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Music 2.0 is here PDF Print E-mail
Written by Synovate   
30 May 2007

Music 2.0 is here

Music is mid-revolution. It's a quiet revolution but a sure one. While marketers and industry experts spend time debating the impact of new technologies, Asia's youth are simply using them... or are poised to do so.

In research conducted as part of the Music Matters conference, MTV, Branded and Synovate, surveyed over 3,800 city-dwelling 15-34 year olds in 10 Asian markets to find out how passionate they are about music, what music-related activities they engage in and their attitudes towards a digital future for the industry.

30 million young urban Asians can't be wrong

More than half the region's urban 15-34 year olds have played music on a computer in the past month - that's 30 million people. There are as many as 84% engaged in this activity in just four of China's large cities*.

"Digital capability is now the norm in Asia and digital music provides an enormous opportunity for all sorts of industries. Our survey showed its potential to act as the glue to bind the music, technology, telecommunications and entertainment industries together as they engage with young consumers in Asia," said Synovate's media research director for Asia Pacific, Craig Harvey.

Other findings show:

- More than half have listened to music on a digital music player - 53% across Asia

- 27% of these young Asians have downloaded and saved a song to their mobile, with the figure rising to a third or more in China, India and Malaysia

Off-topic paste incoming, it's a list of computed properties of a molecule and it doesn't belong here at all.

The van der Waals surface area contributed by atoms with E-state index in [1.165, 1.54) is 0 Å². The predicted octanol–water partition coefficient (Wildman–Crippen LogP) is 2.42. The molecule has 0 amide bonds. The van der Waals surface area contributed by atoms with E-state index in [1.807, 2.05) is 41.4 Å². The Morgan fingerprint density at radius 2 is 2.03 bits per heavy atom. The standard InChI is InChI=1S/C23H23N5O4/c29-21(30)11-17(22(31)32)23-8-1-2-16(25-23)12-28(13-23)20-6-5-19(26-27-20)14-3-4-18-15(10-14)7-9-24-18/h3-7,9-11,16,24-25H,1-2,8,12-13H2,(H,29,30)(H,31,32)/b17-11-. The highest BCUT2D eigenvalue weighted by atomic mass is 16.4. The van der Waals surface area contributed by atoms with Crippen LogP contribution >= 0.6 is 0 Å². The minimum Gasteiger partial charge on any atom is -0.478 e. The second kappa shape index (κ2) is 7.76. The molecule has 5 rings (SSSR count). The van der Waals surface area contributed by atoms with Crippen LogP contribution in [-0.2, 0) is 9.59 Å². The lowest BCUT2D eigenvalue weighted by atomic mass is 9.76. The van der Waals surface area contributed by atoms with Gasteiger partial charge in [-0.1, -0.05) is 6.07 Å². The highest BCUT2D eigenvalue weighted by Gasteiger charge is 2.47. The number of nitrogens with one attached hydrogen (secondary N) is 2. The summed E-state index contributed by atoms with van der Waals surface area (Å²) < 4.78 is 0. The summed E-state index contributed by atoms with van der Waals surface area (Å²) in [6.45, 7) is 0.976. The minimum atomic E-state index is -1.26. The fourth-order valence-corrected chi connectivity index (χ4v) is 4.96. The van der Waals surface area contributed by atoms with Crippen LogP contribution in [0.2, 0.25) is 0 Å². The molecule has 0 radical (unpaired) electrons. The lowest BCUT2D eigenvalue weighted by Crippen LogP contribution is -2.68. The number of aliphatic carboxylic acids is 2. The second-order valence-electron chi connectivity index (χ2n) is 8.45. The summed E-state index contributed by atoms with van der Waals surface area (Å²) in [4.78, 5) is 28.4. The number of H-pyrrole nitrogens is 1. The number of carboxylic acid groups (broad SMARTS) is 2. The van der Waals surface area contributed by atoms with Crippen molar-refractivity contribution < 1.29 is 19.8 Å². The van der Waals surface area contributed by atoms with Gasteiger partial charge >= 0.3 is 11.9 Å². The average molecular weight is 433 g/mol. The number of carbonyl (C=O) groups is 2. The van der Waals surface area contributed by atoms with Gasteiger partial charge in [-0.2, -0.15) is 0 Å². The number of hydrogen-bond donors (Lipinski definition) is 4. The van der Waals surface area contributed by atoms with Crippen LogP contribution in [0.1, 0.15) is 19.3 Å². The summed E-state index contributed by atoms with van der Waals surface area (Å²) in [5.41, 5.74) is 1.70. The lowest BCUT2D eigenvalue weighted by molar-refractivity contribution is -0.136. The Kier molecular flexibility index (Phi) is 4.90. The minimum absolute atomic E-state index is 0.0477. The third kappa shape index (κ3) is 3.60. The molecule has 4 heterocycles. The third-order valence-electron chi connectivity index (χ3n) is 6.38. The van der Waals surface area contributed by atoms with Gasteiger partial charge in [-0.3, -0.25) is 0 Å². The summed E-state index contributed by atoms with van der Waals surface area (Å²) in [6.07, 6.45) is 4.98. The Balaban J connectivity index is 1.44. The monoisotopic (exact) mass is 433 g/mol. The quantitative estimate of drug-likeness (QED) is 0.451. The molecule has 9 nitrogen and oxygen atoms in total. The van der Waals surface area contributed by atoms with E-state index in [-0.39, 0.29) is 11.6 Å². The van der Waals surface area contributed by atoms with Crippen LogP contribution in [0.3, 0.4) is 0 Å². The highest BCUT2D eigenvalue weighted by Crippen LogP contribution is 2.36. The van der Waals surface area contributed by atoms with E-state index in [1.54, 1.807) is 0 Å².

- Looking to the future, two out of every five respondents expect that all their music will be in digital format in five years and a further 31% expect to be playing CDs as well as other digital formats

- User-generated content is making serious waves across Asia, with a third of all respondents viewing other people's content on a website. It's even more of a trend in Hong Kong and Taiwan with 70% and 67% reporting this activity in the past month

- Blogging is a mainstream activity in some markets, with 30% of Hong Kong's 15-34 year olds and 29% in China writing or uploading content to their own blogs in the past month

Mobile music rocks my world

More than half (57%) of the region's young urban consumers are ready to replace their digital music devices with music-playing mobile phones.

Executive Director of Branded and organiser of the Music Matters conference, Jasper Donat, said that music on the move is driven by convenience.

"The 15-34 age group tend to be early adopters of technology, but this is beyond early adoption now. One gadget in your pocket is no longer a convergence fantasy. It's right here right now and take up is about to take off," he said.

The most enthusiastic respondents for converged devices were from emerging economies, perhaps reflecting a stronger desire for 'bang for their buck'. 75% of Malaysian, 66% of Thai and 65% of Chinese and Filipino respondents agreed they would replace their MP3 or iPod with a music-playing mobile phone.